Annexation of Hyderabad: 70 years of Operation Polo
Bengaluru, Sep 18: Seventy years ago on this day, Hyderabad army, led by Major General El Edroos, surrendered before the Indian Army led by General Chaudhari in Secunderabad. Operation Polo, the code name of the Hyderabad "police action" in September 1948, officially came to an end. The operation Polo was terminated after the Indian Army accepted the surrender of the Nizam of Hyderabad's army.
Subsequently, the Nizam of Hyderabad, Mir Usman Ali, signed an instrument of accession, joining India.
What are the reasons for Operation Polo?
In 1947 when the British left India, they gave princely states the choice to either join India or Pakistan or remain as independent states.
Initially, the Nizam of Hyderabad had approached the British Government with a request to get the status of an independent constitutional monarchy under the British Commonwealth of Nations. The British did not agree to the Nizam's request.
The then Indian Home Minister Sardar Patel requested the Nizam to join India, but he refused and instead declared Hyderabad an independent nation on 15th August 1947, the day Indian received Independence. The decision of the Nizam was supported by Pakistan.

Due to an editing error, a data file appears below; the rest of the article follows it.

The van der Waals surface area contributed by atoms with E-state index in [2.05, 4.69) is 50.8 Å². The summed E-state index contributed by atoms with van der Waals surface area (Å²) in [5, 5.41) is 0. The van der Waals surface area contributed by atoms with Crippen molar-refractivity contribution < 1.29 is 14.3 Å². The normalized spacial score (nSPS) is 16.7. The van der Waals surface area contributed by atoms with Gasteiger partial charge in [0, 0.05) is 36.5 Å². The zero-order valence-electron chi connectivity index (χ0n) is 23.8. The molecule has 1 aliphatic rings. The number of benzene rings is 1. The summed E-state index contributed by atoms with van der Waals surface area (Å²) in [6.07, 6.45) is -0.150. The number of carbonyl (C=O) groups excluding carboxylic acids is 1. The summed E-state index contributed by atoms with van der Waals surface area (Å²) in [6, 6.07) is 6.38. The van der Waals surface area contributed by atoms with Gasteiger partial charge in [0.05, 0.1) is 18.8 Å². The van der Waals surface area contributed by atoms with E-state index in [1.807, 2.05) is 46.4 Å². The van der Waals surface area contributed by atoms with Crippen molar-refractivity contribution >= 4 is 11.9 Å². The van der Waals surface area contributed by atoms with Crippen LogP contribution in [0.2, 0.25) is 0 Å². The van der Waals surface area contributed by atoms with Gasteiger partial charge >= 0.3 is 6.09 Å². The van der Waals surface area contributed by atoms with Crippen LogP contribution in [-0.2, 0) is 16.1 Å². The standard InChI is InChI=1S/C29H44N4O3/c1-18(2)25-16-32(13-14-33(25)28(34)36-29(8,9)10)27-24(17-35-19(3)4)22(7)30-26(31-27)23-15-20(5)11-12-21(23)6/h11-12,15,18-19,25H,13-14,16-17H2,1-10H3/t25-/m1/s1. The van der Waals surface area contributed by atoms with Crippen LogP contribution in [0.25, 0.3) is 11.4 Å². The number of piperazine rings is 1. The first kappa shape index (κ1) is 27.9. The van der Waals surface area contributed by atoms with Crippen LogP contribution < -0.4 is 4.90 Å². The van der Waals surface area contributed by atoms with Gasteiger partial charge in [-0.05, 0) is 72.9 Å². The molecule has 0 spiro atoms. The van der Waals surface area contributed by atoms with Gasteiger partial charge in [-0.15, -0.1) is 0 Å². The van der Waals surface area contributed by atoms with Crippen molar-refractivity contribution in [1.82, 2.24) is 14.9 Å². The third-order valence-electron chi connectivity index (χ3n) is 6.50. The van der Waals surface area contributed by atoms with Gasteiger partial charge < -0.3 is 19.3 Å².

The Nizam was a Muslim, but most of his subjects (85%) were Hindu. Being cautious of an opposing independent state in the middle of India, Sardar Patel, the then Deputy Prime Minister, made a decision to annex the state of Hyderabad to India and sent the Indian Army to Hyderabad for the same.
Shocked by the idea on an independent Hyderabad right in the heart of India, Sardar Patel consulted with the Governor General of India, Lord Mountbatten and he suggested Patel to resolve the challenge without having to resort to force.
Though it was only a five-day war that began in September 13 and lasted till September 18, it was significant as the Indian Army took over a powerful state and Hyderabad was attached to India.
Determined to get to the bottom of what was happening, former Prme Minster Jawahalal Nehru commissioned a small mixed-faith team to go to Hyderabad to investigate. It was led by a Hindu congressman, Pandit Sunderlal. The Sunderlal report estimated that between 27,000 to 40,000 people lost their lives.